THE U.S. Supreme Court just armed the nation’s wealthiest individuals with yet another weapon to influence elections and increase access to politicians.
Last week’s McCutcheon v. Federal Election Commission ruling gives the wealthy contributors a new channel through which to funnel their agendas. People such as casino magnate Sheldon Adelson, investor George Soros and the industrialist Koch brothers will be able to spread their money among as many federal campaigns as they please.
Before this decision, individuals were limited to giving up to $123,200 to candidates and national party committees, or up to 18 federal campaigns (if donating the maximum amount to each campaign), per election cycle.
The court did not do away with contribution amounts, but it did get rid of overall limits, arguing that such caps violate a constitutional guarantee of free speech.
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As a result, the rich will have a much louder voice than ever; the poor and middle class will not.
Remember why these limits exist in the first place. The Federal Election Campaign Act of 1974 was a response to the Watergate scandal.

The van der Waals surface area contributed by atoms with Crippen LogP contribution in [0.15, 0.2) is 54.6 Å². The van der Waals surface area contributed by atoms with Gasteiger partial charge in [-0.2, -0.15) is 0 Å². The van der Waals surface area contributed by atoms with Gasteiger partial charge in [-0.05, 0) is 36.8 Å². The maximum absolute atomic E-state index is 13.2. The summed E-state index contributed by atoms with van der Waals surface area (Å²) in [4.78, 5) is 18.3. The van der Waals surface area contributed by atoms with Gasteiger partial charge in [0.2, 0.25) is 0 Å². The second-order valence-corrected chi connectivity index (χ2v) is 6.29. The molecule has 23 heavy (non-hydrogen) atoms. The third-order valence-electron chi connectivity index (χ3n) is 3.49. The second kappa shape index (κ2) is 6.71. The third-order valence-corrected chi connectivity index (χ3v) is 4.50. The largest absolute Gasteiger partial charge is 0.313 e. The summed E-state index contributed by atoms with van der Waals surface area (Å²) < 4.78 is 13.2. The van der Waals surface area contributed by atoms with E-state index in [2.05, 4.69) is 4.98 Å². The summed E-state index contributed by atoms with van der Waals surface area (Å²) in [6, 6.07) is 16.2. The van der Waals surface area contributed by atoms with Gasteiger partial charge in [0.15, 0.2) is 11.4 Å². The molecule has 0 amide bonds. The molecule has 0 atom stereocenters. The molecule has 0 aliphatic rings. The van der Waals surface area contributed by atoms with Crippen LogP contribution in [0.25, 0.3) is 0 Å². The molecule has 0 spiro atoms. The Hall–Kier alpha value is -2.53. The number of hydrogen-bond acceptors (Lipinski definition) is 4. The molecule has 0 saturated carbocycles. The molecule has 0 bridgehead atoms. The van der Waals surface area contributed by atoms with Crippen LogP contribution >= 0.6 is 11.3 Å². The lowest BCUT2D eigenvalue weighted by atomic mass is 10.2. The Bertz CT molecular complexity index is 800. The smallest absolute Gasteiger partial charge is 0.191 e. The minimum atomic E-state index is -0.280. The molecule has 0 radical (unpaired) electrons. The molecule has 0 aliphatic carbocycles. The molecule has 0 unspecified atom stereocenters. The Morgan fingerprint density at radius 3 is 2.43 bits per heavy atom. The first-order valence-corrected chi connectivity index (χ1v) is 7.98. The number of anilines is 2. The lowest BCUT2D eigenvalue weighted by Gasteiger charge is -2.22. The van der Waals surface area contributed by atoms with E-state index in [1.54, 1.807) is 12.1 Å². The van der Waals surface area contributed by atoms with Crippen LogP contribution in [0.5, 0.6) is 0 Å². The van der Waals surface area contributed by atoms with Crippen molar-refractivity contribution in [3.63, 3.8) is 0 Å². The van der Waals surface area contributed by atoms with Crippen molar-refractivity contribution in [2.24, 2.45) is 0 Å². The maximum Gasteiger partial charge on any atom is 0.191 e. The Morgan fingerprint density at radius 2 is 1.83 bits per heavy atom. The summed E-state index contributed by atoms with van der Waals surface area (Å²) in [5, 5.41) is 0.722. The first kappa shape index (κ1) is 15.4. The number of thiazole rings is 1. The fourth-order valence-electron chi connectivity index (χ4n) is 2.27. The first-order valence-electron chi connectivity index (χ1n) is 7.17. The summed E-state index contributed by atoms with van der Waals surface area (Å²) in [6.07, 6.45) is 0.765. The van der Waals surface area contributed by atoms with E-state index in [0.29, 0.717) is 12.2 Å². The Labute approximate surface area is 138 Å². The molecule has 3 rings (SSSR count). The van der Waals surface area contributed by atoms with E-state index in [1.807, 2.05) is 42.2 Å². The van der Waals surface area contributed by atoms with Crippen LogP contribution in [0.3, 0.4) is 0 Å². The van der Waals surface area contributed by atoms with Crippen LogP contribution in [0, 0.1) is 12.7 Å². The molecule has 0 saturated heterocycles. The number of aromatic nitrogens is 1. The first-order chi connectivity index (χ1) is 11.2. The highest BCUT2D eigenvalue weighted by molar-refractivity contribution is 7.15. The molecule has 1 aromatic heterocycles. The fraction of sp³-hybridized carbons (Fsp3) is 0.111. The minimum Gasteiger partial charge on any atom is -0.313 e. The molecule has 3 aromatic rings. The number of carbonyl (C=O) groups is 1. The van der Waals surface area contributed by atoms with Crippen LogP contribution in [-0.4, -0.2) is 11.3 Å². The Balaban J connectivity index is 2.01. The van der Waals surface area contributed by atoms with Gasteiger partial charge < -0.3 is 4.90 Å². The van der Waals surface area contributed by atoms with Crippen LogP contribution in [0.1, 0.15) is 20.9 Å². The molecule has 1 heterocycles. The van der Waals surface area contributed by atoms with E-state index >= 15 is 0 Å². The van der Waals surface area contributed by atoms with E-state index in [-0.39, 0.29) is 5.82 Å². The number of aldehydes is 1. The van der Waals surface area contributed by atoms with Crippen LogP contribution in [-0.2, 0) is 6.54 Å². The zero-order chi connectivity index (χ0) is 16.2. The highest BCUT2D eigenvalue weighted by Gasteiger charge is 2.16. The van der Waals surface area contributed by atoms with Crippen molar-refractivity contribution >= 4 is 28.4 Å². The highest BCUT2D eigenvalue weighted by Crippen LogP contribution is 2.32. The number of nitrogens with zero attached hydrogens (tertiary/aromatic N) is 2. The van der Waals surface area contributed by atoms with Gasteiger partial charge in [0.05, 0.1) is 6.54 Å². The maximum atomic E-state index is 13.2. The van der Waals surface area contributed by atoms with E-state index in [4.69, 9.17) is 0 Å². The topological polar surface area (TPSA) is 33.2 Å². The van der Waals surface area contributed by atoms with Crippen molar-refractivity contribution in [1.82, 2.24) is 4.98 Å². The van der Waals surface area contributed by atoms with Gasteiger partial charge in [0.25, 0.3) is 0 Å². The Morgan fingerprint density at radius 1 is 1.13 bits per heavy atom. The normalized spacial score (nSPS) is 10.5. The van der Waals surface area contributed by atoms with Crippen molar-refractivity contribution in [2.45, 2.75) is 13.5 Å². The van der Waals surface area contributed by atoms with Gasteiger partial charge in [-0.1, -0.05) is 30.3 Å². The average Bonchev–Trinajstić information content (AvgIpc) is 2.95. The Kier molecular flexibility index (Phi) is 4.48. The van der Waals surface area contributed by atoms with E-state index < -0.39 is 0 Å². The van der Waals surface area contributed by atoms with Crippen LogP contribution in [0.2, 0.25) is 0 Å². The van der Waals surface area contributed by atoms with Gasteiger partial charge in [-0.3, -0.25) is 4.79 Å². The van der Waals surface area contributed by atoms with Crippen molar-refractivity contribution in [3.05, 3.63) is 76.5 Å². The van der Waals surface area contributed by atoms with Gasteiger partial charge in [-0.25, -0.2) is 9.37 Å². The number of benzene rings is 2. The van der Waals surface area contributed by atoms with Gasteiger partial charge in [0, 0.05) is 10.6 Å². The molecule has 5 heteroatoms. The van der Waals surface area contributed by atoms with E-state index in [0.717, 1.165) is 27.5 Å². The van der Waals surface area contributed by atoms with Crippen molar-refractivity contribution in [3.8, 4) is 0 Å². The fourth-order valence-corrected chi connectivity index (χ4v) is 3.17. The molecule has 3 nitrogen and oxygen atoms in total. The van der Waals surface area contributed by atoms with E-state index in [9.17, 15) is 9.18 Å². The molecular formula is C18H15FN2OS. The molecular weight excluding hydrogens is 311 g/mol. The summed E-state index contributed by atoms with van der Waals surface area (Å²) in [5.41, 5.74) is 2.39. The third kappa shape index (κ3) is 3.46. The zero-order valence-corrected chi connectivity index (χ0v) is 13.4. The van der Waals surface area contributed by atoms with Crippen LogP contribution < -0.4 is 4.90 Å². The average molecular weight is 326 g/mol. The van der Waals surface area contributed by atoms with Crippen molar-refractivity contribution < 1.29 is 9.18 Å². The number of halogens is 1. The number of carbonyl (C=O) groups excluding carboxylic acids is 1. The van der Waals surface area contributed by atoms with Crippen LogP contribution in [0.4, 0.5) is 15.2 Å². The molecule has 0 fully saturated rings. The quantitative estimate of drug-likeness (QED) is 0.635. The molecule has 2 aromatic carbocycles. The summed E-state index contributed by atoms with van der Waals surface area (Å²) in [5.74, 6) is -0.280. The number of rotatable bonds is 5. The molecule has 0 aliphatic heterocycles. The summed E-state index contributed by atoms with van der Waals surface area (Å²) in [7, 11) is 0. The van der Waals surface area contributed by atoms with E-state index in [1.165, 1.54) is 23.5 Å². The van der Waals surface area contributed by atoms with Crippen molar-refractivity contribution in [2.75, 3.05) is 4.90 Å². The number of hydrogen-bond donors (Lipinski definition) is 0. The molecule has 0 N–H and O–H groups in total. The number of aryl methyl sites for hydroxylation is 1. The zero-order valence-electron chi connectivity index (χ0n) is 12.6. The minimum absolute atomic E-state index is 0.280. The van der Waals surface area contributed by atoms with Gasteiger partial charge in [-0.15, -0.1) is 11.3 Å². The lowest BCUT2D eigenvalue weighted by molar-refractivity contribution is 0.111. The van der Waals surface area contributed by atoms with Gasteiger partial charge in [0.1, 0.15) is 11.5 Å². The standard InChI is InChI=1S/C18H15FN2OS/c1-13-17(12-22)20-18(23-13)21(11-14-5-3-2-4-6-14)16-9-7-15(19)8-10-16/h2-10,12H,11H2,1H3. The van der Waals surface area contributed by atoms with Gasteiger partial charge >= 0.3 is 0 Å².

Time and again, history has proved that money and politics breeds bad behavior.
Stunningly, Chief Justice John Roberts rejected warnings that unlimited contributions would lead to corruption. He essentially argued that the system is set up to root out “quid pro quo” situations.
So anything less than outright bribery is now fair game.
Without contribution limits, party leaders and political fundraising committees are about to join forces to become more powerful than ever.
Even worse, the high court’s McCutcheon decision and its earlier Citizens United ruling both signal the judicial branch might continue to chip away at campaign-finance laws in the future.
Voters, look out.
Increasingly, political leaders won’t be protecting your interests. Instead, they will be listening to those who control the purse strings — donors who can help keep them in power.
The Sunlight Foundation, which is devoted to open government, has long analyzed contributions to federal campaigns. Its researchers have found that “pragmatic donors” who give to candidates of both parties are rare. The nation’s top 1,000 donors are usually partisan. In the 2012 election, two-thirds gave primarily to GOP candidates and super political action committees (PACs). More than one-third represent the financial sector.
With deeper pockets than most Americans, wealthy donors will expect their interests to be championed by members of Congress, democracy be damned.
Editorial board members are editorial page editor Kate Riley, Frank A. Blethen, Ryan Blethen, Sharon Pian Chan, Lance Dickie, Jonathan Martin, Thanh Tan, William K. Blethen (emeritus) and Robert C. Blethen (emeritus).